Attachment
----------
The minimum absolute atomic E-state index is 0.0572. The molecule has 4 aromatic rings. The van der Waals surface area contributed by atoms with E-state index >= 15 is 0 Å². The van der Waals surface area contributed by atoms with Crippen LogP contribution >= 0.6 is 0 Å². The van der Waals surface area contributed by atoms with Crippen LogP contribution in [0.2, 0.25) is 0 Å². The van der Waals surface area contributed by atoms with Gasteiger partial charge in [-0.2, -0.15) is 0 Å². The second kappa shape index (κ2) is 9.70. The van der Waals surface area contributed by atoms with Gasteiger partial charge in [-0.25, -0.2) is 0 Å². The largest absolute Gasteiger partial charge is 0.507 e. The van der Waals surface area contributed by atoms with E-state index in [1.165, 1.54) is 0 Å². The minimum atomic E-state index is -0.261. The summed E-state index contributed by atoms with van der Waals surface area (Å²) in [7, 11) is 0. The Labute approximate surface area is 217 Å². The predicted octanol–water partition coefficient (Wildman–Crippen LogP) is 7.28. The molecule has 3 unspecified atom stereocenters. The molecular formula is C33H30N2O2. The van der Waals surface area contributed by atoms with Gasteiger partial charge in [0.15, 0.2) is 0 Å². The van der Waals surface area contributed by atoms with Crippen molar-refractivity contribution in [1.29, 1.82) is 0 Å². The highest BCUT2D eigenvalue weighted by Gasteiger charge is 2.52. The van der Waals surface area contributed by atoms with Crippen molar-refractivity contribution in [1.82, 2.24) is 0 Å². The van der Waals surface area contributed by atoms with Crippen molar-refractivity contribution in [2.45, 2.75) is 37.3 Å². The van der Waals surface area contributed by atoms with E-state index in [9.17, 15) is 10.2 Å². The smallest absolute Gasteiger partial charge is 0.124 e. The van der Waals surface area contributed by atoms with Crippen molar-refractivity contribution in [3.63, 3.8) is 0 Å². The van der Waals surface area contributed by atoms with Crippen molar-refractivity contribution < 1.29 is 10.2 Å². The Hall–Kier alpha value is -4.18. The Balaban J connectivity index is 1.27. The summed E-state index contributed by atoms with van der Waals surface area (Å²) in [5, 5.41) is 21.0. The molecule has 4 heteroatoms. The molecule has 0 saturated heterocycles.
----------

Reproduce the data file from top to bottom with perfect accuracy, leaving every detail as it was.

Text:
The minimum absolute atomic E-state index is 0.0572. The molecule has 4 aromatic rings. The van der Waals surface area contributed by atoms with E-state index >= 15 is 0 Å². The van der Waals surface area contributed by atoms with Crippen LogP contribution >= 0.6 is 0 Å². The van der Waals surface area contributed by atoms with Crippen LogP contribution in [0.2, 0.25) is 0 Å². The van der Waals surface area contributed by atoms with Gasteiger partial charge in [-0.2, -0.15) is 0 Å². The second kappa shape index (κ2) is 9.70. The van der Waals surface area contributed by atoms with Gasteiger partial charge in [-0.25, -0.2) is 0 Å². The largest absolute Gasteiger partial charge is 0.507 e. The van der Waals surface area contributed by atoms with E-state index in [1.165, 1.54) is 0 Å². The minimum atomic E-state index is -0.261. The summed E-state index contributed by atoms with van der Waals surface area (Å²) in [7, 11) is 0. The Labute approximate surface area is 217 Å². The predicted octanol–water partition coefficient (Wildman–Crippen LogP) is 7.28. The molecule has 3 unspecified atom stereocenters. The molecular formula is C33H30N2O2. The van der Waals surface area contributed by atoms with Gasteiger partial charge in [0.15, 0.2) is 0 Å². The van der Waals surface area contributed by atoms with Crippen molar-refractivity contribution in [1.29, 1.82) is 0 Å². The highest BCUT2D eigenvalue weighted by Gasteiger charge is 2.52. The van der Waals surface area contributed by atoms with Crippen molar-refractivity contribution in [1.82, 2.24) is 0 Å². The van der Waals surface area contributed by atoms with Crippen molar-refractivity contribution in [2.45, 2.75) is 37.3 Å². The van der Waals surface area contributed by atoms with E-state index in [9.17, 15) is 10.2 Å². The smallest absolute Gasteiger partial charge is 0.124 e. The van der Waals surface area contributed by atoms with Crippen molar-refractivity contribution in [3.63, 3.8) is 0 Å². The van der Waals surface area contributed by atoms with Crippen molar-refractivity contribution < 1.29 is 10.2 Å². The Hall–Kier alpha value is -4.18. The Balaban J connectivity index is 1.27. The summed E-state index contributed by atoms with van der Waals surface area (Å²) in [5, 5.41) is 21.0. The molecule has 4 heteroatoms. The molecule has 0 saturated heterocycles.